Recording both MS channels into a single 2-channel ("stereo") wave file on a single track instead of two separate tracks/files greatly simplifies editing and avoids the need for numerous tracks (folder/children). M channel will get recorded on the "left" (channel 1), S channel on the "right" (channel 2). Then, simply put an MS decoding plugin into the track (followed by other plugins like eq, comps, etc.). You can also pan the signal once it has been converted to L/R.

When recording stereo signals (be it LR or MS streo), you should always check mono compatability with a stereo scope (free Melda bundle) or goniometer plugin to avoid phase issues which may cause cancellation of frequency ranges while listening back in mono! For correct mono compatibility, the stereo scope should never show horizontal drawings but always more or less upright shapes! A correlation meter (like in Voxengo SPAN) should always show values between 0 and 1 and never values between 0 and -1.

.
Excellent advice.

I recut the track and I'm much happier with the sound. I haven't checked against any metering, other than my ears. If it sounds weird to me, I figure I've screwed something up.

I also recorded some shaker with the same m/s setup. That really worked well. Percussion is difficult. I've never felt I got an accurate recording with mono. The highs didn't seem to translate.

Next question: should I be using m/s eq/comp on the buss? Or would I only use that if I bounced the three tracks down to one stereo track?
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Old 08-01-2019, 12:19 PM   #6
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Hmmm...

You can close mic the top of the leslie with two mics 90 deg apart on 2 adjacent sides to avoid the 180 deg cancellation issues. I've seen this advice often enough. But then you sort of only have one corner of the full rotation whereas 180 deg from opposite sides would center it more. I think most people just put a single mic on the low speaker and call it a day.

Close mic at 90 deg or 180 deg? (Reverse polarity or not on one of the mics for 180 deg?) Or MS mic'ing some short distance away? You'd be recording the room too with MS. (More so than with close mic'ing anyway)
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Old 08-01-2019, 12:50 PM   #7
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My favorite stereo micing setup is using Jecklyn Disk. Works for most sources. Less hassle with phase issues. When you hit the sweetspot IMO the stereo image sounds more natural than any other stereo micing technique.
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Old 08-02-2019, 12:16 PM   #8
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Hmmm...

You can close mic the top of the leslie with two mics 90 deg apart on 2 adjacent sides to avoid the 180 deg cancellation issues. I've seen this advice often enough. But then you sort of only have one corner of the full rotation whereas 180 deg from opposite sides would center it more. I think most people just put a single mic on the low speaker and call it a day.

Close mic at 90 deg or 180 deg? (Reverse polarity or not on one of the mics for 180 deg?) Or MS mic'ing some short distance away? You'd be recording the room too with MS. (More so than with close mic'ing anyway)
Sorry, not a physical Leslie cabinet. I'd love one, but they're not practical for my setup right now. If it were, I'd just mic top and bottom with 57s and be done with it.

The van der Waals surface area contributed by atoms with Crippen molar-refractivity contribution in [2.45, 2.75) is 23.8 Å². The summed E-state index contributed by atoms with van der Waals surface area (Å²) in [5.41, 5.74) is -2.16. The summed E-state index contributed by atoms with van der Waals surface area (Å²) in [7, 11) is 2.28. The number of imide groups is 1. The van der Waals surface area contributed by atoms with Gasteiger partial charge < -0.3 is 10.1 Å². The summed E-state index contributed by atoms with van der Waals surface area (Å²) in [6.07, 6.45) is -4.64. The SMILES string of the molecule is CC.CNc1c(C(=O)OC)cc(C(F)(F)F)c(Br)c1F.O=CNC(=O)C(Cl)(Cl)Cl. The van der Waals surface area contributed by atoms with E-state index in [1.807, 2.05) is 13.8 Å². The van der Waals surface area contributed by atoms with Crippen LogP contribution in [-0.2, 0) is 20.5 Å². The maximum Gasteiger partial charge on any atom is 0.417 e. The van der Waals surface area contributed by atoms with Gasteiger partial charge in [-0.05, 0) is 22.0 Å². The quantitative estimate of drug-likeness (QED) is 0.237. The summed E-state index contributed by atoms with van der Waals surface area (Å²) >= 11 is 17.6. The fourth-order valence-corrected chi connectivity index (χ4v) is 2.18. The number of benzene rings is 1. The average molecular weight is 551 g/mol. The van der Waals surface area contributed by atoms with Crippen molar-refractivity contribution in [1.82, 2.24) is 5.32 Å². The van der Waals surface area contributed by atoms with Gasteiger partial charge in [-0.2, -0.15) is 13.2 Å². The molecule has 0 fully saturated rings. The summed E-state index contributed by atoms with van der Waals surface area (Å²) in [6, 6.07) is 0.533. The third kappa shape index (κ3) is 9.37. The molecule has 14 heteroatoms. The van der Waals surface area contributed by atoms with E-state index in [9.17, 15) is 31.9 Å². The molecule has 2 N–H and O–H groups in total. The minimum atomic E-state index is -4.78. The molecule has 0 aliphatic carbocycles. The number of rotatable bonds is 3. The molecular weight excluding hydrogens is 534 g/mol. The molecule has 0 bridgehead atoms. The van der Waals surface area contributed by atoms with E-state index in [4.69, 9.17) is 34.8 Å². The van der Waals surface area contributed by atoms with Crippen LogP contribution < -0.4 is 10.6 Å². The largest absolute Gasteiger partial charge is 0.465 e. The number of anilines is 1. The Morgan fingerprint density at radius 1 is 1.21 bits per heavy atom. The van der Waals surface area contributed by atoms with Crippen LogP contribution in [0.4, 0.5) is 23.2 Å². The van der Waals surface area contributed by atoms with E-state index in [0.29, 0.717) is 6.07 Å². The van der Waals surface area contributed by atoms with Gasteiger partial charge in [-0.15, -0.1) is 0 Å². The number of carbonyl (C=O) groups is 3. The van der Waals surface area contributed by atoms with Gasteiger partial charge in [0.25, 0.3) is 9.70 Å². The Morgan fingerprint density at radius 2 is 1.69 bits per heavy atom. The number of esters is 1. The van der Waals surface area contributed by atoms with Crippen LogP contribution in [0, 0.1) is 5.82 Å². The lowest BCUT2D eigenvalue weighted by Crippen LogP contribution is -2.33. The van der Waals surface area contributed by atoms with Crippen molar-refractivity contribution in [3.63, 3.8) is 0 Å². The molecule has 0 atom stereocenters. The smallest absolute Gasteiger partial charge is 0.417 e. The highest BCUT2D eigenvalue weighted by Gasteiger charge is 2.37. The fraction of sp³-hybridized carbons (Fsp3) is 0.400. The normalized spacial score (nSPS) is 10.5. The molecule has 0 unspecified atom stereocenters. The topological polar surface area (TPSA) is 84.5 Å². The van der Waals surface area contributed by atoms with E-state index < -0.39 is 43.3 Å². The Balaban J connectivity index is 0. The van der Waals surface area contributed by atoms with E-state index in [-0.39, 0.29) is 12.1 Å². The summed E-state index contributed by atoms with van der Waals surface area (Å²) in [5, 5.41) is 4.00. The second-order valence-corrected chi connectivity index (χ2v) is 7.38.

I'm using the Strymon Lex through my standard guitar amp/cab. The sound in the room is very convincing, but it's a little trickier to record. Direct is an option, but I find the direct sound just too synthetic. You have to push real air in some way. Since the sound is only coming out of one 12" speaker, the M/S technique made most sense to me.
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Old 08-02-2019, 12:40 PM   #9
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Quote:
Originally Posted by kirk1701 View Post
Sorry, not a physical Leslie cabinet. I'd love one, but they're not practical for my setup right now. If it were, I'd just mic top and bottom with 57s and be done with it.
Well, you'd lose the stereo/surround effect doing that... Would seem a shame after lugging an actual leslie to the gig I'd think. Wiring up that 2nd '57 for the top isn't exactly much more work!

Quote:
Originally Posted by kirk1701 View Post
I'm using the Strymon Lex through my standard guitar amp/cab. The sound in the room is very convincing, but it's a little trickier to record. Direct is an option, but I find the direct sound just too synthetic. You have to push real air in some way. Since the sound is only coming out of one 12" speaker, the M/S technique made most sense to me.
Reducing the sim to mono?! Again, you'd be throwing away a lot. The sim might be somewhat anemic out of the box but you'd be getting even further away! I'd dial it in to taste and preserve the stereo/surround elements.

Leslies have been recorded dirtied up and mono before and in some mixes it might be the right thing of course. If it sounds right, it is right.

Just my 2c
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Old 08-02-2019, 01:45 PM   #10
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Originally Posted by serr View Post
Reducing the sim to mono?! Again, you'd be throwing away a lot. The sim might be somewhat anemic out of the box but you'd be getting even further away! I'd dial it in to taste and preserve the stereo/surround elements.

Leslies have been recorded dirtied up and mono before and in some mixes it might be the right thing of course. If it sounds right, it is right.

Just my 2c
I gotta tell you, the figure of 8 mic does an excellent job of picking up the swirl.

I can also try a stereo amp setup, but that's even more of a phasing headache. This doesn't work so bad.